CFPB orders US bank to pay $37.5 million
The Consumer Financial Protection Bureau (CFPB) has launched a lawsuit against US Bank, claiming that the nation’s fifth-largest bank violated several federal laws by allowing employees to create fictitious accounts using customers’ personal data without their consent. consent.
The federal agency ordered the bank to pay a $37.5 million fine and reimburse the illegal charges to affected consumers, plus interest. The case reminds a law enforcement agency that the CFPB took on Wells Fargo in 2016, slapping it with a $100 million fine for similar actions.
Key points to remember
- The CFPB fined US Bank $37.5 million for misusing customer data to open credit accounts without their permission.
- The bank must also provide corrective measures to affected customers.
- The federal agency says the bank violated the Consumer Financial Protection Act, the Fair Credit Reporting Act, the Truth in Lending Act and the Truth in Savings Act.
US bank repeats Wells Fargo mistakes
It is common for banks and credit unions to encourage employees to sell their products and services to existing consumers. But at US Bank, the pressure and incentives got out of control, the CFPB says, to the point where sales targets were part of the job requirements.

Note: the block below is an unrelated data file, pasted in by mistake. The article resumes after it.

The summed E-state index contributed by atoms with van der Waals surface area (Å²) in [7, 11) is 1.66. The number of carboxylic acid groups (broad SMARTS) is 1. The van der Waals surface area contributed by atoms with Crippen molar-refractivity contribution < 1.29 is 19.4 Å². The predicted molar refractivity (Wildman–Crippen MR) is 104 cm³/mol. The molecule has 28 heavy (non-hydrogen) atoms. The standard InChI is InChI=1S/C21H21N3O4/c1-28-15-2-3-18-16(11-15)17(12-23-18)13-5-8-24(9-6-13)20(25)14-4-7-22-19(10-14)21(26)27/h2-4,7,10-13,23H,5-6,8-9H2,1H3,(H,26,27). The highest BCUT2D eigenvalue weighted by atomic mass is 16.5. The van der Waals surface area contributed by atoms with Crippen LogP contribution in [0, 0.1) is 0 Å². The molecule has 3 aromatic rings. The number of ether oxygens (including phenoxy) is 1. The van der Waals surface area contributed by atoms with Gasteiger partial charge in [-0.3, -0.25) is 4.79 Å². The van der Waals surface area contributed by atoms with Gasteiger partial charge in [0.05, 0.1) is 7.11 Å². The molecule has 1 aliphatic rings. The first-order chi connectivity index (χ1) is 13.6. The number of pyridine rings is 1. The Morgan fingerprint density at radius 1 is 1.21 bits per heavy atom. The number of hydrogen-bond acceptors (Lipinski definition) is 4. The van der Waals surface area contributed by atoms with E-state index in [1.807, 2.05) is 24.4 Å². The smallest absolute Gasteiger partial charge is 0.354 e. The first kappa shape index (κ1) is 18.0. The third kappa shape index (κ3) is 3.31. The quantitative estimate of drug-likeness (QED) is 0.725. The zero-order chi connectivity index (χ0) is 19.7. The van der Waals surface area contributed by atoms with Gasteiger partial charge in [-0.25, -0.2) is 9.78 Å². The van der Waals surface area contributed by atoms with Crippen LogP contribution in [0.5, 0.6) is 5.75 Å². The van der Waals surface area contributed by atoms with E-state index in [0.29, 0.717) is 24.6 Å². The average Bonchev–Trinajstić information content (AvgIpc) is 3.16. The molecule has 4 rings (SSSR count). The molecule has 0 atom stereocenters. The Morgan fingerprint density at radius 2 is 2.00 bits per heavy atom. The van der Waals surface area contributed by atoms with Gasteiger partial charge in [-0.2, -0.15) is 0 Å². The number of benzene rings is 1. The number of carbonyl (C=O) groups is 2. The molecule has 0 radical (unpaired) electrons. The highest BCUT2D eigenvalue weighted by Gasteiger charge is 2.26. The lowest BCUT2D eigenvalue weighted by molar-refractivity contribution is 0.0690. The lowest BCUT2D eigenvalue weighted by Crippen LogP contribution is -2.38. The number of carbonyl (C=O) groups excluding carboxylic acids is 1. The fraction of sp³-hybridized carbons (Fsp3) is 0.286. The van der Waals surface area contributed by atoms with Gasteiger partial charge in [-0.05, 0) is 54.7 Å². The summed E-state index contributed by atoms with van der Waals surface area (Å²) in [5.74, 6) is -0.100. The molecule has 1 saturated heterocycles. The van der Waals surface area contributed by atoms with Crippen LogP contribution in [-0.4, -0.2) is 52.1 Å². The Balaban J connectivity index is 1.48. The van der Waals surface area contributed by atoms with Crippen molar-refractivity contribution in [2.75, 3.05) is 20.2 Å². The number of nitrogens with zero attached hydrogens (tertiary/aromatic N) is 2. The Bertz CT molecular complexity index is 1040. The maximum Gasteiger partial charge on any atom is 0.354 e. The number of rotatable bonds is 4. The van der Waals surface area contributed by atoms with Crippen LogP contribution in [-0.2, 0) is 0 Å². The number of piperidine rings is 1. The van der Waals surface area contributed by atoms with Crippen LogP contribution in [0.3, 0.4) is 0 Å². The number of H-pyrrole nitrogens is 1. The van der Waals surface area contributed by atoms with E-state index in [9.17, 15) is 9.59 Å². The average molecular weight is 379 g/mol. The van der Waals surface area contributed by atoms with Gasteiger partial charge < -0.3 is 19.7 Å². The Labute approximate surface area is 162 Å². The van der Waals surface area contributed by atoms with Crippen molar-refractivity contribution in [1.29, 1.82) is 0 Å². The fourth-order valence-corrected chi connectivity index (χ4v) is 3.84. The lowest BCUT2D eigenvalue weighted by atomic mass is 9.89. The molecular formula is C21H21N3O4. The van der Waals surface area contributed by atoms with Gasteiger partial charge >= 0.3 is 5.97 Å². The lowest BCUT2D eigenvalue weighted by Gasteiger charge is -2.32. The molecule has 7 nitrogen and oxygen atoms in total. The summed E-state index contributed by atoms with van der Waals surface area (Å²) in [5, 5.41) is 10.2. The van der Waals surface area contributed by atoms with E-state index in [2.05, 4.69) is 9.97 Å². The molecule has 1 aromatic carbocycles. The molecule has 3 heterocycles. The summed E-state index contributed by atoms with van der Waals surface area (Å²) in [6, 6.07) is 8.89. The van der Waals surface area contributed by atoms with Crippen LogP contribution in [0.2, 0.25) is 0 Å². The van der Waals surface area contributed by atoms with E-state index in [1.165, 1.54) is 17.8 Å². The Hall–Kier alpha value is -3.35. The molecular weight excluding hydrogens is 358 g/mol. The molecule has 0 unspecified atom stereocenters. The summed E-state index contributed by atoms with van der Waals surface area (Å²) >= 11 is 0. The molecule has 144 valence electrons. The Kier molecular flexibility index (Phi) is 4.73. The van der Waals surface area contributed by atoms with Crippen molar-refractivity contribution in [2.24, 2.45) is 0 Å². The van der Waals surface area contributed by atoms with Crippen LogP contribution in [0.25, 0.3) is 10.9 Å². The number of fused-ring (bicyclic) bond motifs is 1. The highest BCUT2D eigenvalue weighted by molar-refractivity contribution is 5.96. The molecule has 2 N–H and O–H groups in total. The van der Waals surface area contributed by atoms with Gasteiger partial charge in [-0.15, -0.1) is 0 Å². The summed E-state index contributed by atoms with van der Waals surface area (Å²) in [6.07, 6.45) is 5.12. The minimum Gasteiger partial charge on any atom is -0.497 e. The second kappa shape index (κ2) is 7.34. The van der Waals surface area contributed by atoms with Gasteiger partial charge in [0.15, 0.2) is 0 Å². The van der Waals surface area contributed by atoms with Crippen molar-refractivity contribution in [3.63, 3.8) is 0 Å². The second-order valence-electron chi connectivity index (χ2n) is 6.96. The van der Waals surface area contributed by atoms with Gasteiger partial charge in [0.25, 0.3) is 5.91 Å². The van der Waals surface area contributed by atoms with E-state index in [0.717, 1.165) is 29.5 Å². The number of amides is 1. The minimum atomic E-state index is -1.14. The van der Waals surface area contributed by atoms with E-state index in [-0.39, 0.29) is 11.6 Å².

As a result, bank employees have accessed customers’ credit reports and other personal information to open fictitious accounts in their names to respond to bank requests, and the CFPB says this has been happening for over of a decade.
The CFPB also found that the bank was aware of the fictitious accounts, which included checking and savings accounts, credit cards and personal lines of credit, but did not have procedures in place to detect and prevent unauthorized activity.
As a result, affected customers had to deal with unwanted accounts, negative items on their credit reports, loss of control over their information, and more.
In its investigation, the CFPB found that US Bank violated several federal laws, including the Consumer Financial Protection Act, Fair Credit Reporting Act, Truth in Lending Act, and Truth in Savings Act.
In addition to the $37.5 million fine imposed on the CFPB, which will go into the agency’s victim relief fund, the bank must also reimburse all fees and other charges illegally charged, plus interest.
The US Bank scheme is similar to one Wells Fargo engaged in for several years, resulting in a $100 million fine from the CFPB and a $3 billion settlement with the Department of Justice, the Securities and Exchange Commission and two US law firms.